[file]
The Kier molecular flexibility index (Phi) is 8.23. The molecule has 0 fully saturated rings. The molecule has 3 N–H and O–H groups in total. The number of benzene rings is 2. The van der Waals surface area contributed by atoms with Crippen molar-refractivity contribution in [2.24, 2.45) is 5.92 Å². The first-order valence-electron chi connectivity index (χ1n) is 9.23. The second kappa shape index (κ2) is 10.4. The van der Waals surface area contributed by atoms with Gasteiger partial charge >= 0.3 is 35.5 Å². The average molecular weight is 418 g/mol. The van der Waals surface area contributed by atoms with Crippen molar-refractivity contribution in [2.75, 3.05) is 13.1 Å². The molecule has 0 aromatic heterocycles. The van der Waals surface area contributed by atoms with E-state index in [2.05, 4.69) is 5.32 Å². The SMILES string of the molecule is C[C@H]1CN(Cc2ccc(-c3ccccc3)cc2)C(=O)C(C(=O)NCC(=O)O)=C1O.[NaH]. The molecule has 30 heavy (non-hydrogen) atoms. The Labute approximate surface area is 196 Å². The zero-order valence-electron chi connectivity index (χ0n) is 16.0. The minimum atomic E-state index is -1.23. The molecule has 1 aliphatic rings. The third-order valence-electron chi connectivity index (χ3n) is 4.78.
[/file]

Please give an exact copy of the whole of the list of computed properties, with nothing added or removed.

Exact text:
The Kier molecular flexibility index (Phi) is 8.23. The molecule has 0 fully saturated rings. The molecule has 3 N–H and O–H groups in total. The number of benzene rings is 2. The van der Waals surface area contributed by atoms with Crippen molar-refractivity contribution in [2.24, 2.45) is 5.92 Å². The first-order valence-electron chi connectivity index (χ1n) is 9.23. The second kappa shape index (κ2) is 10.4. The van der Waals surface area contributed by atoms with Gasteiger partial charge >= 0.3 is 35.5 Å². The average molecular weight is 418 g/mol. The van der Waals surface area contributed by atoms with Crippen molar-refractivity contribution in [2.75, 3.05) is 13.1 Å². The molecule has 0 aromatic heterocycles. The van der Waals surface area contributed by atoms with E-state index in [2.05, 4.69) is 5.32 Å². The SMILES string of the molecule is C[C@H]1CN(Cc2ccc(-c3ccccc3)cc2)C(=O)C(C(=O)NCC(=O)O)=C1O.[NaH]. The molecule has 30 heavy (non-hydrogen) atoms. The Labute approximate surface area is 196 Å². The zero-order valence-electron chi connectivity index (χ0n) is 16.0. The minimum atomic E-state index is -1.23. The molecule has 1 aliphatic rings. The third-order valence-electron chi connectivity index (χ3n) is 4.78.